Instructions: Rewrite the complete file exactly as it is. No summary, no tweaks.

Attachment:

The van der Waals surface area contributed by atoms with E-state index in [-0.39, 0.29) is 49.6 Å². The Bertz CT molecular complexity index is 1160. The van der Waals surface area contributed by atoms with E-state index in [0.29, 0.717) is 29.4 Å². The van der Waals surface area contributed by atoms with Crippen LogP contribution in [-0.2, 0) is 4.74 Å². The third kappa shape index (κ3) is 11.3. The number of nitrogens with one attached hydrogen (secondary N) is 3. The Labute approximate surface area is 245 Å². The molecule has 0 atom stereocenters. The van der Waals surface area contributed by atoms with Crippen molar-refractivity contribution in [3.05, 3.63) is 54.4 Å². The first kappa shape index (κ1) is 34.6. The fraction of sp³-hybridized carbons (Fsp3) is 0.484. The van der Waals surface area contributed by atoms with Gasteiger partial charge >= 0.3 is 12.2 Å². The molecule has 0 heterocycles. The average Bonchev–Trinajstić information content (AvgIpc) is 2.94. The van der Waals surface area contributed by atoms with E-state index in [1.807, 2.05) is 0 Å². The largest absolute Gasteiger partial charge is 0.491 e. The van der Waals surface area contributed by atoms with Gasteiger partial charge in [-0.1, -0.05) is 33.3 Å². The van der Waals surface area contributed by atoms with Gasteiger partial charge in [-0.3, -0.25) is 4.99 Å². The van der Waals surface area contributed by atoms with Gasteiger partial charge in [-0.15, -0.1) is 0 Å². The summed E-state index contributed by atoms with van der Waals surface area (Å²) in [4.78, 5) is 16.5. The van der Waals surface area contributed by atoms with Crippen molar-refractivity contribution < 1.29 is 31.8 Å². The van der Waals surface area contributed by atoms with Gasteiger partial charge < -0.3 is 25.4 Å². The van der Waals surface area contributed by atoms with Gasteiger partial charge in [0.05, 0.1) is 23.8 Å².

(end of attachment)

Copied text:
The van der Waals surface area contributed by atoms with E-state index in [-0.39, 0.29) is 49.6 Å². The Bertz CT molecular complexity index is 1160. The van der Waals surface area contributed by atoms with E-state index in [0.29, 0.717) is 29.4 Å². The van der Waals surface area contributed by atoms with Crippen LogP contribution in [-0.2, 0) is 4.74 Å². The third kappa shape index (κ3) is 11.3. The number of nitrogens with one attached hydrogen (secondary N) is 3. The Labute approximate surface area is 245 Å². The molecule has 0 atom stereocenters. The van der Waals surface area contributed by atoms with Crippen molar-refractivity contribution in [3.05, 3.63) is 54.4 Å². The first kappa shape index (κ1) is 34.6. The fraction of sp³-hybridized carbons (Fsp3) is 0.484. The van der Waals surface area contributed by atoms with Gasteiger partial charge >= 0.3 is 12.2 Å². The molecule has 0 heterocycles. The average Bonchev–Trinajstić information content (AvgIpc) is 2.94. The van der Waals surface area contributed by atoms with E-state index in [1.807, 2.05) is 0 Å². The largest absolute Gasteiger partial charge is 0.491 e. The van der Waals surface area contributed by atoms with Gasteiger partial charge in [-0.1, -0.05) is 33.3 Å². The van der Waals surface area contributed by atoms with Gasteiger partial charge in [-0.3, -0.25) is 4.99 Å². The van der Waals surface area contributed by atoms with Gasteiger partial charge in [-0.15, -0.1) is 0 Å². The summed E-state index contributed by atoms with van der Waals surface area (Å²) in [4.78, 5) is 16.5. The van der Waals surface area contributed by atoms with Crippen molar-refractivity contribution < 1.29 is 31.8 Å². The van der Waals surface area contributed by atoms with Gasteiger partial charge < -0.3 is 25.4 Å². The van der Waals surface area contributed by atoms with Gasteiger partial charge in [0.05, 0.1) is 23.8 Å².